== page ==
This is why Amazon devotes so much investment and effort into its fulfilment centres, customer service centres and software development centres across Europe, North America, Latin America and Asia. These organize the shipment of millions of individual items, from bird tables to baby clothes. (Amazon says that the exact number of different items it sells is difficult to define, especially if you take into account the articles that are offered via the ‘marketplace’, and changes every day.) Typical of Amazon’s shipment operations is its 46,000-square-metre Milton Keynes warehouse in the UK, one of eight in Britain. In the warehouse products are stocked within its extensive shelving arrangement, with the position of every item referenced using a portable satellite navigation system. Amazon says that it saves time when their staff retrieve items.‘ The computer shows the shortest pick-path’, said Arthur Valdez, the vice-president of Amazon’s British operations. The item is then scanned and picked, after which it moves along a conveyor belt to be packed or gift-wrapped and then labelled. At this point an email is automatically sent to the customer informing them that their product is on its way.

Mr Valdez manages a network of fast-moving operations that must always maintain a tight control of its activities, but no time is more than the run-up to Christmas. The gift-buying habits of Western consumers mean that up to 40 per cent of annual sales value can come in the final three months of the year, with half of the multi-billion online Christmas sales taking place over the end of November and the first two weeks of December. The average number of articles being sold each day soars from 300,000 to, at its peak, 3.6 million being sold in one day. In the UK, this day – which it calls ‘Cyber Monday’­– is at the beginning of December; or, to be more precise, 9 pm on that day, when shoppers, having normally been paid for the month and having spent the weekend browsing the high street, return from work to begin their Christmas shopping in earnest. It makes for a hectic time. ‘ A full truck is dispatched every 3 minutes and 24 seconds on our busiest trading day ’, says Mr Valdez. But careful forecasting can at least stop the Christmas peak being a surprise. And careful monitoring of customer behaviour has revealed a further trend – after ‘Cyber Monday’, now comes ‘Boomerang Thursday’, when customers start to return their unwanted items. ‘As the online retail sector continues to grow, so too has consumer demand and confidence to return items, often before Christmas’, says Mark Lewis, chief executive of CollectPlus, which allows customers to return items to a local convenience store. ‘ This suits retailers. They want to get [items] back as soon as possible, so they can sell them on.’ Mark Lewis says that half of his customers return items at off-peak times. ‘It peaks at 7 pm. It reflects how we live our lives these days.’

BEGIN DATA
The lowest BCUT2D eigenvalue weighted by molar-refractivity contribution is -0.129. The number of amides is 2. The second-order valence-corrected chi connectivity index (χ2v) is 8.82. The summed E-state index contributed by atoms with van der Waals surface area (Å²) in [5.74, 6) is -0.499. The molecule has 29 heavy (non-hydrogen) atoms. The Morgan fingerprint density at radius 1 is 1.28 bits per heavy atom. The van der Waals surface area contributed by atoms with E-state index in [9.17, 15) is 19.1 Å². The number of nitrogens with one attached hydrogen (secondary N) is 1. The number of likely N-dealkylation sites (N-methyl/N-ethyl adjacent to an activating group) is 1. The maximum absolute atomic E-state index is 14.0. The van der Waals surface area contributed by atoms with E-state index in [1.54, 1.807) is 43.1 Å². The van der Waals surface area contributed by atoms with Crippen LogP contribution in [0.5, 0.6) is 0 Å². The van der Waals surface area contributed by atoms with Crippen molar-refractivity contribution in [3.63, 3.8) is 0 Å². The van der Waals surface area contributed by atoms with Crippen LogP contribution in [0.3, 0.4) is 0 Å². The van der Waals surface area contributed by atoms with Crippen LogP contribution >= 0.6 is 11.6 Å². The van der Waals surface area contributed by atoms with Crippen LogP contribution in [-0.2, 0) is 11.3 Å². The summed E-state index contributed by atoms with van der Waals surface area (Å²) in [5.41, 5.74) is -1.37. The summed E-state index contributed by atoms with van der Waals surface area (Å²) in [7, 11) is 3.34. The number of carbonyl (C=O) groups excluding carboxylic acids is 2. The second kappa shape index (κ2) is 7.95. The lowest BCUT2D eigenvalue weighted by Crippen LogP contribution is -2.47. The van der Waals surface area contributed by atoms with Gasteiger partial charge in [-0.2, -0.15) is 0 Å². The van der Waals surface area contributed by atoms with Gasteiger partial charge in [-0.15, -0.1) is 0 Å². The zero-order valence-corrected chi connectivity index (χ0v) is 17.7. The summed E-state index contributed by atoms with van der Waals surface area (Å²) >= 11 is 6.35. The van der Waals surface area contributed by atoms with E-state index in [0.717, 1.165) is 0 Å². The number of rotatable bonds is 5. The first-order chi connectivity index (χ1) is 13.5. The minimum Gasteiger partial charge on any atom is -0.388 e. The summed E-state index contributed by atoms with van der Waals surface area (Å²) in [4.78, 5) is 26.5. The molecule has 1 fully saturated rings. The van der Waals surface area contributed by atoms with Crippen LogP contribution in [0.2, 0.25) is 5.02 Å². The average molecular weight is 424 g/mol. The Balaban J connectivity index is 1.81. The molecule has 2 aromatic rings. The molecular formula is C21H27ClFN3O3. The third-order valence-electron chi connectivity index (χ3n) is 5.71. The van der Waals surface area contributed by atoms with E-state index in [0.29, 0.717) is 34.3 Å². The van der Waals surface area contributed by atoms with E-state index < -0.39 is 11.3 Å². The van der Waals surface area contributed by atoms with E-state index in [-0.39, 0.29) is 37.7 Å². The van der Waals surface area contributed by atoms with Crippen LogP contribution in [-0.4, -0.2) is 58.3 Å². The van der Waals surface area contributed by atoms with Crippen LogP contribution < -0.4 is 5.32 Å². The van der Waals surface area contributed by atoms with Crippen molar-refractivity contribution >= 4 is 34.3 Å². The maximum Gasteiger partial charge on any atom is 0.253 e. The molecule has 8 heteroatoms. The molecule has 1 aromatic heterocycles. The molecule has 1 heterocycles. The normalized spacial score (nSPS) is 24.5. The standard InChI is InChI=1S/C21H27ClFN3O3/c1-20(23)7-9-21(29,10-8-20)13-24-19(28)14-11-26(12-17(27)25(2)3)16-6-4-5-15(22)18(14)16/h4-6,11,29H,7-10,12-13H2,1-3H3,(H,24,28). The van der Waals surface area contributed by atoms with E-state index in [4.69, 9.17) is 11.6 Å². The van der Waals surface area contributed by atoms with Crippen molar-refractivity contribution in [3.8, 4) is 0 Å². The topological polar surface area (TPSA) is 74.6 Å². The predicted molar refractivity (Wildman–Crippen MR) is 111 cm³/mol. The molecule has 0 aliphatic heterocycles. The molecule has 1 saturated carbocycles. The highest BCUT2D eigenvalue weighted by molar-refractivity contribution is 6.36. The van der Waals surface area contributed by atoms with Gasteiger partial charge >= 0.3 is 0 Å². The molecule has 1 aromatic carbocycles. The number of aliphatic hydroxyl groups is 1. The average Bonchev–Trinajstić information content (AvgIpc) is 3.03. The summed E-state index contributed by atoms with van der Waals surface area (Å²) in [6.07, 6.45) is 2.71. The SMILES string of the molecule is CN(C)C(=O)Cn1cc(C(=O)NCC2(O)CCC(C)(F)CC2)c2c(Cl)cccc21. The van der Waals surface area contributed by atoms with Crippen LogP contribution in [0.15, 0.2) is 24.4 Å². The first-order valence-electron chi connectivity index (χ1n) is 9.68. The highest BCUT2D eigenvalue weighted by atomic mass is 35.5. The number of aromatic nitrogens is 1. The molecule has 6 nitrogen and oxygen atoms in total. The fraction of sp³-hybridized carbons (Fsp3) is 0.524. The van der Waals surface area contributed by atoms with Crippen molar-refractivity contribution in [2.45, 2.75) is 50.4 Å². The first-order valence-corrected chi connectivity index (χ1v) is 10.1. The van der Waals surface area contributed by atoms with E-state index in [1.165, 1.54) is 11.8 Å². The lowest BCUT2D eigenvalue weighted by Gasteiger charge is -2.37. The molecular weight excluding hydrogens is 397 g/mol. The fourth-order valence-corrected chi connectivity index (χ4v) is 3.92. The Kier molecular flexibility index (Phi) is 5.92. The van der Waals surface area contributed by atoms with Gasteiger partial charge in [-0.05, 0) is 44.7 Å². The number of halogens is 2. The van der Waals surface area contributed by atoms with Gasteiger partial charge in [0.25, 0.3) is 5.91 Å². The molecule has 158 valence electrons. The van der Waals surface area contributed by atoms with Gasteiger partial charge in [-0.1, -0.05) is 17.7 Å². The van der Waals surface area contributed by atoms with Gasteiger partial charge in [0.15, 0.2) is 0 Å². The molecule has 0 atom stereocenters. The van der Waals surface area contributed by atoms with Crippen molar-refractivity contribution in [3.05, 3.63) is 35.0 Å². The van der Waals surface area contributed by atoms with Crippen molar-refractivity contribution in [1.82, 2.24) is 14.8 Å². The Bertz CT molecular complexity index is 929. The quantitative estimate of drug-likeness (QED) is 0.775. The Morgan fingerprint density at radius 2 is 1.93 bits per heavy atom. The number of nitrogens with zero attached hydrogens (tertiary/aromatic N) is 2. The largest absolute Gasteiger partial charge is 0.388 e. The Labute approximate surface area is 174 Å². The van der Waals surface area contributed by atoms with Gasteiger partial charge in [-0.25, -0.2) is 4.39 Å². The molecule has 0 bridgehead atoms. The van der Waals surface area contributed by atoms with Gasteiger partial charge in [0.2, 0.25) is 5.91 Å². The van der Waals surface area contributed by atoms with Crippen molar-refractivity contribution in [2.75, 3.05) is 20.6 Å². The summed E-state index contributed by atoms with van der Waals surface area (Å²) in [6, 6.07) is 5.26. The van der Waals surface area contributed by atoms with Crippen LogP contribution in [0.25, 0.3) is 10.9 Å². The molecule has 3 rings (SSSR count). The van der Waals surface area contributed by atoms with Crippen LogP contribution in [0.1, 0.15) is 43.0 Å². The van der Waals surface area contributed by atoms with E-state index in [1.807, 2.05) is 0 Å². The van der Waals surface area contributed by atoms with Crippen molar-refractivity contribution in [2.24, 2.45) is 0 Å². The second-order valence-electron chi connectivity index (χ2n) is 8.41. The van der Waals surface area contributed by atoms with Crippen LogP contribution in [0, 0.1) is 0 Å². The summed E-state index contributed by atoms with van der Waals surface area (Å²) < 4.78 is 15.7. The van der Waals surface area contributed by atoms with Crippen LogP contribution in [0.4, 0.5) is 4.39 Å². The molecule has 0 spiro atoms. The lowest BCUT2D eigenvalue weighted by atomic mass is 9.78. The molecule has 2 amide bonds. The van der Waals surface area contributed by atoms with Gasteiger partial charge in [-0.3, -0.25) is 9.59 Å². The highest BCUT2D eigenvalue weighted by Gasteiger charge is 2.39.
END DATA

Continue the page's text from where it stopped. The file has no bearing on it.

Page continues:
However, some retail analysts believe that the advance of technology in the form of mobile phone transactions and broadband has also meant the significance of ‘Cyber Monday’ and ‘Boomerang Thursday’ will diminish because such technology makes it easier to stagger transactions. But for Mr Valdez, it is continual vigilance that allows Amazon to keep up with demand trends. ‘ Every year it feels like [Christmas starts on] 1­January. We are all year long focused on understanding the lessons learnt from the previous Christmas’, he says.

Q1. Based on the above case study please share your thoughts about Amazon building the critical competency to deal with the demands?

Q2. What kind of tools, techniques and technology is being adopted by Amazon to be one of the successful E-Retailers on the planet?

Q.3 What is Central to Amazon and what keeps them moving towards the unprecedented growth across the geographies?

Q.4 What is the key learning from Amazon business model?